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Publications & Documents


  • 14-December-2022

    English

    Fostering cross-border data flows with trust

    Data flows are critical for our global economic and social interactions, but trust is necessary to facilitate data sharing, especially across borders. The challenge is to foster a global digital environment that enables the movement of data across international borders while ensuring that, upon crossing a border, data are granted the desired oversight and protection – a concept known as ‘data free flow with trust’ (DFFT). This report summarises how different countries and stakeholders are pursuing cross-border data flows with trust through direct and indirect approaches, across different levels, fora and policy communities. It then looks at related issues to promoting DFFT namely: interoperability of privacy and data protection frameworks; government access to personal data held by the private sector; and data localisation measures. The report shows that, although differences remain, there are commonalities, complementarities and elements of convergence that can help to build trust, foster future interoperability, and advance DFFT.
  • 14-December-2022

    English

    Responding to societal challenges with data - Access, sharing, stewardship and control

    Data access, sharing and re-use ('data openness') can generate significant social and economic benefits, including addressing public health emergencies such as the COVID-19 pandemic and achieving the Sustainable Development Goals. However, data openness also comes with risks to individuals and organisations – notably risks to privacy and data protection, intellectual property rights, digital and national security. It also raises ethical concerns where data access, sharing and re-use undermine ethical values and norms. This report demonstrates how approaches to data stewardship and control that are more balanced and differentiated can maximise the benefits of data, while protecting individuals’ and organisations’ rights and taking into account other legitimate interests and public policy objectives. It presents the mix of technical, organisational and legal approaches that characterises these more balanced and differentiated approaches, and how governments have implemented them.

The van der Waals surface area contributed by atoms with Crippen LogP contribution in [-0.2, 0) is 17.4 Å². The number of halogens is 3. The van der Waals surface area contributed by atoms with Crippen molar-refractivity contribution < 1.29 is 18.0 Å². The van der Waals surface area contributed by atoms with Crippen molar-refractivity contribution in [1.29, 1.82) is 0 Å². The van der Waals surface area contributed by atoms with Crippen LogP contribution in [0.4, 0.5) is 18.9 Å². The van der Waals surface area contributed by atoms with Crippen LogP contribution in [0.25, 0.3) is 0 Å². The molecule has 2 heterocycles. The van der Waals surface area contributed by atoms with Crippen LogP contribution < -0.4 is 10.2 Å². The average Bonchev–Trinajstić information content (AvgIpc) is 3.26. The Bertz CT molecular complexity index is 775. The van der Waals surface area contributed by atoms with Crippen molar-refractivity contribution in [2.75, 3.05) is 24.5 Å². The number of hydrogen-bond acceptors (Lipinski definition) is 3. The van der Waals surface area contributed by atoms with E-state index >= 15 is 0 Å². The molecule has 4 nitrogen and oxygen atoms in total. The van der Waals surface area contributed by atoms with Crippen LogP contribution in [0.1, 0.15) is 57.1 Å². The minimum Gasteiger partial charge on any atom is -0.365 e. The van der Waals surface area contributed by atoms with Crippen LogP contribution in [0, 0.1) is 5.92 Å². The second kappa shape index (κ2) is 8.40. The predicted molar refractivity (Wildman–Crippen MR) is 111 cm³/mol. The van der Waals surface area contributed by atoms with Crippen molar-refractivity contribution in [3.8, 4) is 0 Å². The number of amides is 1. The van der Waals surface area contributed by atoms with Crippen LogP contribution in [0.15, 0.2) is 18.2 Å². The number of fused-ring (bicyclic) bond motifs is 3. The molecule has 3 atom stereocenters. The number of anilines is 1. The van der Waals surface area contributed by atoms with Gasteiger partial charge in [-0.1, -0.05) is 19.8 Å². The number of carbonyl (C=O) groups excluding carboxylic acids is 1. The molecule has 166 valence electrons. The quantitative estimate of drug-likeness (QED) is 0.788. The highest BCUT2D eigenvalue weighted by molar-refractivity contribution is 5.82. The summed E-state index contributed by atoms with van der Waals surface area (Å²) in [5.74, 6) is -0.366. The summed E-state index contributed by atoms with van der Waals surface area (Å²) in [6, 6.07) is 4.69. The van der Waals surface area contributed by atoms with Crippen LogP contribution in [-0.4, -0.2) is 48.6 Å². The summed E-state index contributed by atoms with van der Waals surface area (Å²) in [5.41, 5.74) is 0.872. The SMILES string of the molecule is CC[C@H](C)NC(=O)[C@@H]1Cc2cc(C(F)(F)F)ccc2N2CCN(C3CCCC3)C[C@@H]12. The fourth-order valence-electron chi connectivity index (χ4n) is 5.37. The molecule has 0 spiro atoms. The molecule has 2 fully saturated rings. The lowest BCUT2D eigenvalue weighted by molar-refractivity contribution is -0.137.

• 13-December-2022

    English

    Multi-dimensional Review of the Dominican Republic - Towards Greater Well-being for All

    The Dominican Republic has made strides on many socioeconomic fronts over the years. The country has been one of the leading economies in Latin America and the Caribbean in terms of GDP growth, reaching upper middle-income status in 2011. However, progress on the different dimensions of well-being has been insufficient. In particular, socioeconomic and territorial disparities are still important, and public institutions remain insufficiently solid. For the Dominican Republic to embark on a more prosperous development path, three critical dimensions must be tackled. First, providing quality jobs for all, with particular emphasis on boosting formalisation and productive transformation. Second, mobilising more public and private finance for development, with more progressive and effective taxation systems, more efficient public expenditure and deeper capital markets. Third, accelerating digital transformation to boost productivity, enhance inclusion and support job creation.
  • 13-December-2022

    English